Something else that players should keep in mind is that, although people are terrible at producing random results, most players will try to mimic randomness. Because of this, inexperienced players tend to not throw the same sign more than twice in a row, because this is seen as “not random”. The counter to this strategy is to throw the sign that would lose to the repeated sign – if they don’t throw it again, then you can’t lose.

One Chinese study analyzed the behavior of Rock-Paper-Scissors players and came up with a different strategy. They observed that if a player wins a round, they are more likely to pick the same option again. If they lost the round (or draw), they are more likely to move their option to whatever would have beaten their previous option. This means that if a player loses while choosing Rock, their next choice is more likely to be Paper. This means that your next pick should be Scissors!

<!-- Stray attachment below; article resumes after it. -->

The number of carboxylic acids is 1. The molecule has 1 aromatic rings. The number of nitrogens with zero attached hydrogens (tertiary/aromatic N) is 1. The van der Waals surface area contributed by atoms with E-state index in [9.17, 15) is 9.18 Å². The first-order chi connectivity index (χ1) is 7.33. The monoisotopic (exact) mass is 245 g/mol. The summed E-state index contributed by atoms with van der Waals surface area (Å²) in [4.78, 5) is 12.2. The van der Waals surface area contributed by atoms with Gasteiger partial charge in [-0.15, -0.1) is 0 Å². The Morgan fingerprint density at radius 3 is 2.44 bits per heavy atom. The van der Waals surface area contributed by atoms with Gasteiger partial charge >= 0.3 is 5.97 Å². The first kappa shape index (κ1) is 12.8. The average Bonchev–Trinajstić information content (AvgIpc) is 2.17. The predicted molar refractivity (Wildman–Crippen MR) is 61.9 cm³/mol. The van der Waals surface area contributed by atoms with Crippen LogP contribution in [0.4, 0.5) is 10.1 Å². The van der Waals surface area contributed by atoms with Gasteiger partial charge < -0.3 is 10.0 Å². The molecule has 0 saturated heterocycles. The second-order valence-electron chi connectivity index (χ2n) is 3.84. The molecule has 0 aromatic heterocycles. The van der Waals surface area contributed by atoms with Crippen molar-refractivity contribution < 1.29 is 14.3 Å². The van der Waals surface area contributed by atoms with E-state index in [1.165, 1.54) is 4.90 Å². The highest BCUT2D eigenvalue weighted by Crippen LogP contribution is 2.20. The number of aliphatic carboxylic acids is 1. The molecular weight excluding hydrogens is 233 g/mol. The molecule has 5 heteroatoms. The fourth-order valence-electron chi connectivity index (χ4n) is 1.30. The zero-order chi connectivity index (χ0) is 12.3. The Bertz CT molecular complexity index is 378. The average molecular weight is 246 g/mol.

Of course, these strategies will have to be adjusted based on the skill level of your opponent. Based on everything above, it appears as if Rock would be the most common opening move for a beginner, so if you are playing a beginner you should probably throw paper. If your opponent is a little more skilled, however, they might expect you to be the beginner, which means that they will throw Paper to cover your rock. In this case, you clearly must go Scissors!

Finally, there are the mind games. Suppose, for example, that before you choose your option you declare to your opponent what you are about to pick. Your opponent will clearly not expect you to follow through on your declaration, and will pick anything BUT the option that beats yours. The next time you do this, your opponent will expect you to switch it up – there’s no way you would follow through twice in a row. Eventually your opponent will catch on to your trick, and expect you to follow through. Once this happens, you know exactly what they are going to throw!